We started from Chennai at around 4 pm and the drive was uneventful, reaching Pondicherry at around 7.30 pm. The best part about the trip was that two among us were locals, so they had an itinerary in their heads, saving us precious research time. And I can say, no amount of research and planning would have made a better trip that what these friends had drawn up for us. We headed to one of their homes to dump the bags and freshen up. Then we headed out for the night. 

          The UT is markedly split into two- the French quartiers and the Indian neighborhoods. The architecture, colours, the crowd, even the width of the roads, spelt the difference. Smart policemen with red hats caught my attention everywhere we drove through. That is also a French-hand-me-down custom, I hear.  We went to this settlement near the beach, with all the roads named Rue-blah-blah. The spot is simply awesome for a walk- the weather and the bunch of merry friends only complementing the scene. We went to this diner called Le Club, Rue Dumas. Amazing place- great ambience and music, splendid food, only slightly expensive. Wanting to experiment authentic French cuisine, the gang asked me to choose. I picked dishes that I remembered from text books: Poulet au citron- (Lemon Chicken?)  and Poulet à la Crème de Champignon (Chicken cooked with mushroom sauce). The mushroom sauce won.

          We headed to the beach carrying clinking bottles of breezers. There was this push cart selling fried fish, squid, macaroni, fried rice and noodles. I’m blaming it on the Indian appetite, because the single course meal at Le Club was simply not filling enough. We settled down on the sand less beach, making ourselves comfortable on the rocks, with the moon for company. In a word- Amazing. I would rate this the best part of the trip. Pulling one another’s legs,  sipping and stuffing our faces with food, giggling away, with the boys having more than enough eye candy for themselves- it was a very fine evening indeed.

          We headed back home quite late, calling it a day. The next morning saw us up just in time for brunch. We went back to the same quartier, walking around, checking curio shops, and saying non, merci at anything that was offered. Expensive stuff. Very very. But great ideas, if you are the handicrafts sort of person.
More food at La Terrasse,, Beach Corner. Fairly economical, good food, frequented by a mixed crowd. I even walked over to a gang of French girls and struck up a little bit of conversation...good fun. We ordered quite a bit, but I would recommend the steaks, pizzas and a certain bacon omelette. Very tasty.

          Post lunch, we drove to this spot that not many tourists know of. The residents took us there to show it off, and we couldn’t stop going ‘oooh-aaaah’ over it. It is a little down the rickety road from the light house- a pier leading into the beach, for a good two hundered metres. The sun was playing spoil sport, but it is a splendid place to go for a swim, or to just chill out. We hung around there for a while, and started back home…the poor man’s holiday, but couldn’t have asked for more!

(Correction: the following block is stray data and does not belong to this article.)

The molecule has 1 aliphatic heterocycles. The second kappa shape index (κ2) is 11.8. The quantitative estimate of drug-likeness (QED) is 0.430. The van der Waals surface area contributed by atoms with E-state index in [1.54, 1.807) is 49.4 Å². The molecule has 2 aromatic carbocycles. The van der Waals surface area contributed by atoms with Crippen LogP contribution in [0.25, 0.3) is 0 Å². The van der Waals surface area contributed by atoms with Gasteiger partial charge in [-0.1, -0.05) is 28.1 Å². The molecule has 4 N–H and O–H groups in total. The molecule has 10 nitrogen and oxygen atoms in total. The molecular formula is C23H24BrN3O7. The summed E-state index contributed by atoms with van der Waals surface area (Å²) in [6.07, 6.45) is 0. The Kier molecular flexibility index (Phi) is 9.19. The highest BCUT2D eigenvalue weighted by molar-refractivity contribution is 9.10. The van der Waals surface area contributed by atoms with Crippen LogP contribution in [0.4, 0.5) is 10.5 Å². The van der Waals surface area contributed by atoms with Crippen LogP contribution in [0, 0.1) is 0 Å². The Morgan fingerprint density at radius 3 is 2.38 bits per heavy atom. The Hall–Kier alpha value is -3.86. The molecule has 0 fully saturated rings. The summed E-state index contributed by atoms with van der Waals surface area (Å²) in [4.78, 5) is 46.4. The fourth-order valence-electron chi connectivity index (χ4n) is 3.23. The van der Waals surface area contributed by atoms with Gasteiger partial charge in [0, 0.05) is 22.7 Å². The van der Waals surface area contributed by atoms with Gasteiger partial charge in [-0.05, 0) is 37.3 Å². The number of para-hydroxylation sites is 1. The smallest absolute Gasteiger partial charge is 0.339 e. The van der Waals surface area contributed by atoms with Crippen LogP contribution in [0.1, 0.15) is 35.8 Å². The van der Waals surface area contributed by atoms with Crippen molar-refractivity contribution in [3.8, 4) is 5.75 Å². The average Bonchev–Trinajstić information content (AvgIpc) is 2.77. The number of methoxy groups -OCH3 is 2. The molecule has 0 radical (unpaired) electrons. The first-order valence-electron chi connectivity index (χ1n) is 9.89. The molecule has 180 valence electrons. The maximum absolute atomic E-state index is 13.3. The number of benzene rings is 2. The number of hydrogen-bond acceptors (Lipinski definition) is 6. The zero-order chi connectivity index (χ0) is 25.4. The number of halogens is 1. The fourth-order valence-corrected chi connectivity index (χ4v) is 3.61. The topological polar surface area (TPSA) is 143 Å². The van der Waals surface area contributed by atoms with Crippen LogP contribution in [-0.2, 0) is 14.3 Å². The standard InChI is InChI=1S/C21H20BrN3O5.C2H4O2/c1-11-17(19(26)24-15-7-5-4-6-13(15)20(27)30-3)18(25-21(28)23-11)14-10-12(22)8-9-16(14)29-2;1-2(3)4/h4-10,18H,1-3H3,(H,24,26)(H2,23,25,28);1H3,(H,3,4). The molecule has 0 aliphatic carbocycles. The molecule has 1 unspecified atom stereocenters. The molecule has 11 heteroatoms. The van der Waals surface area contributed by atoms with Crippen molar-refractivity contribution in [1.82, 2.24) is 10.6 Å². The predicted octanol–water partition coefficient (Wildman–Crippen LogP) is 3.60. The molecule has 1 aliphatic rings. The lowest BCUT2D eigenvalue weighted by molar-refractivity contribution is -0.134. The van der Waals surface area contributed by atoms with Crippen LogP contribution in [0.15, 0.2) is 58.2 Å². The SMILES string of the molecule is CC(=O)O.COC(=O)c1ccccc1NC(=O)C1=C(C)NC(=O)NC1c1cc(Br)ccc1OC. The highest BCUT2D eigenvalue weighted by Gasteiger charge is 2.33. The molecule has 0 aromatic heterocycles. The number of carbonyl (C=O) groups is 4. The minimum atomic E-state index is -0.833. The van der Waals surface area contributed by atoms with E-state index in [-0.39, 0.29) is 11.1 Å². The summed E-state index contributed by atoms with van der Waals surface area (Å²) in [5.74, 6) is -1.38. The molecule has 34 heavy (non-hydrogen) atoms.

The way back was eventful enough, with Gaurav promising me a three digit numeral on the R15 speedometer- and keeping it. And ironically, after we relinquished the bike to Arun and switched to the car, he was caught for over speeding: 65 Kmph. (straight face)

          Some favoured must visit places apart from those mentioned- Madame Shante’s, Rendezvous, Auroville and the Ashram. Auroville stays closed between 12 noon and 4 pm, so you might want to plan accordingly. All of us had visited the Ashram, so we just skipped it- but it is beautiful- soothing. On a closing note- - Pondy is an awesome destination, every Chennaite simply has to visit it atleast once. You have no idea what you are missing!

Friday, October 14, 2011

          The other day, we had this debate at Toastmasters, the L&T Chapter. It was one of those topics that has been debated enough, through the centuries past, and will always be questioned for those that follow. Capital Punishment? Or Forgive and let live? I had gruesome facts and figures, but no matter what I said, my friend Gaurav stood his stand- prisons reform people. In the solitary confinement of a prison, he said, a man is condemned to live with nothing but this thoughts. He lives his past again, and withers away thinking about the future that he could have had. He craves for the love of his family, and buries himself in regret. ‘You have no idea what goes on inside their heads during those days, with nothing but stench, walls, stale food and survival instinct for company’ he told me in a low voice, with a buddhist-monk ring to it, ‘Read Shantaram’.